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New book on World War II shares first-hand accounts

Twelve Washington residents share their memories of WWII

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This is their story, their chilling, first-hand experiences of fighting in World War II.

In a page-turning account, from a paratrooper, a fighter pilot, an engineer and a man with Japanese parents who enlisted in the Army, these local residents reflect on their days during a war that saved the world from tyranny.

Twelve people, all residents of the state of Washington, talk about their memories in a new book, Washington Remembers WWII.

Each of them share their experience in WWII, giving a detailed, first-hand account of a troubling time in America's history.

Joe Moser talks about being held prisoner by the Germans after bailing out of a crashing Lockheed P-38 Lightning, which was the fastest twin-engine fighter of its time. He survived eight months in the hellish Buchenwald concentration camp. He was set free just days before his rumored execution.

Fred Shiosaki talks about how he was working on his homework and listening to the radio in his Spokane home. Suddenly, an alarming announcement was made over the radio. It was Dec. 7, 1941. The Japanese had attacked Pearl Harbor. Shiosaki enlisted and joined the storied 442nd Regimental Combat Team, one of the most decorated units in U.S. Army history.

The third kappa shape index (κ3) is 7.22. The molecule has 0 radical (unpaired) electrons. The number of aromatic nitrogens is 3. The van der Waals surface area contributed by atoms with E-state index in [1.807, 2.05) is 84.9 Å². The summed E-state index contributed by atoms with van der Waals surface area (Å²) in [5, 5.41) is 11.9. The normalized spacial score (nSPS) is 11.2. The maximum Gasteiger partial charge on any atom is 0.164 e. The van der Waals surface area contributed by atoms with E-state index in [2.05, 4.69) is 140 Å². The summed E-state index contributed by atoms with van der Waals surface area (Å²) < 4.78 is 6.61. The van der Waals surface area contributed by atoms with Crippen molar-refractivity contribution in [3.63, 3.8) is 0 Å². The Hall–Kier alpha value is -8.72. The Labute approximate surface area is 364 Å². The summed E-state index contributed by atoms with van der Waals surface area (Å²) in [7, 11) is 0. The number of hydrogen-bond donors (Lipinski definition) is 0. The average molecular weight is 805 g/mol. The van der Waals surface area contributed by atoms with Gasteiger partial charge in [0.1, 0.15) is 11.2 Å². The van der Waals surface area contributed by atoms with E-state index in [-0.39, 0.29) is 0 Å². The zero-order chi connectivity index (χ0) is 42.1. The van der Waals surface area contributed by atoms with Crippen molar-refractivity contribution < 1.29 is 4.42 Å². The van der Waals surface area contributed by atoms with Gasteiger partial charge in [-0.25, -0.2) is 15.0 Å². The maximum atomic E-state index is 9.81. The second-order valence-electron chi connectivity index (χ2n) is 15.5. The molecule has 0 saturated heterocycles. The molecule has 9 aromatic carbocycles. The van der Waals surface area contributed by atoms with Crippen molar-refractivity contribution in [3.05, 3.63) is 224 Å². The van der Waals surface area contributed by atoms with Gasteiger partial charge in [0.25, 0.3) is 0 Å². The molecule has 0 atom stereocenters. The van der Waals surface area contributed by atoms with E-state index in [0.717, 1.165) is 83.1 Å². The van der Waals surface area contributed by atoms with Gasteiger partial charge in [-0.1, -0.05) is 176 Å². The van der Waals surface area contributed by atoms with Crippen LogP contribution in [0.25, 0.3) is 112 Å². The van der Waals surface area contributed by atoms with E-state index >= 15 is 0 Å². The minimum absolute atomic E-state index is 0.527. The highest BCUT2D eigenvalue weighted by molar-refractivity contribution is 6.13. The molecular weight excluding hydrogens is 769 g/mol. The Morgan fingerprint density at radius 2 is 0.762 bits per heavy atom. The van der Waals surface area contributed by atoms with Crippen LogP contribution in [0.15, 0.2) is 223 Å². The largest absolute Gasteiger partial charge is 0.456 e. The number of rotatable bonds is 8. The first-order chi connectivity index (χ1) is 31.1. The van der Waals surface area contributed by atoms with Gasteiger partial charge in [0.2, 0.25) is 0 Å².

Regina Tollfeldt of Olympia did what she could by working in a Boeing factory, helping build bombers and fighter planes. As one of the last surviving of the famous "Rosie the Riveters," Tollfeldt worked eight hours a day, seven days a week.

Arnold Samuels talks of how his family escaped the Nazis in 1937 and how he returned as an Army GI, helping liberate those imprisoned at the concentration camp at Dachau. After the war, Samuels served with the Counter Intelligence Corps and searched for military criminals. During this time, Samuels worked with a 22-year-old sergeant named Henry Kissinger, who later became the U.S. secretary of state under presidents Richard Nixon and Gerald Ford and received the Nobel Peace Prize.

Bob Hart reflects on his decision to volunteer as a paratrooper in 1943, saying he made that decision because he thought he wouldn't have to walk as far. On his first jump in combat, Hart broke his foot and was forced to walk 50 miles in southern France. Hart talks about his involvement in the Battle of the Bulge and how his outfit helped stop Adolph Hitler's desperate bid to counter the ally attack.

Robert Graham, who lives in Olympia and was a seven-term state auditor, was a flight engineer on cargo planes during WWII. The C-54s in his squadron carried everything from C-rations to atomic bomb parts. On return flights from the South Pacific, Graham talks about how the planes were filled with wounded men.

"Our motto was we always delivered the goods," Graham said.

Last year in celebration of the 70th anniversary of the end of WWII, an exhibit at the Karshner Museum in Puyallup opened. The exhibit, the "Veterans Night at the Museum," is open from 4 p.m. to 7 p.m. until February.

For more about the book Washington Remembers WWII, go to

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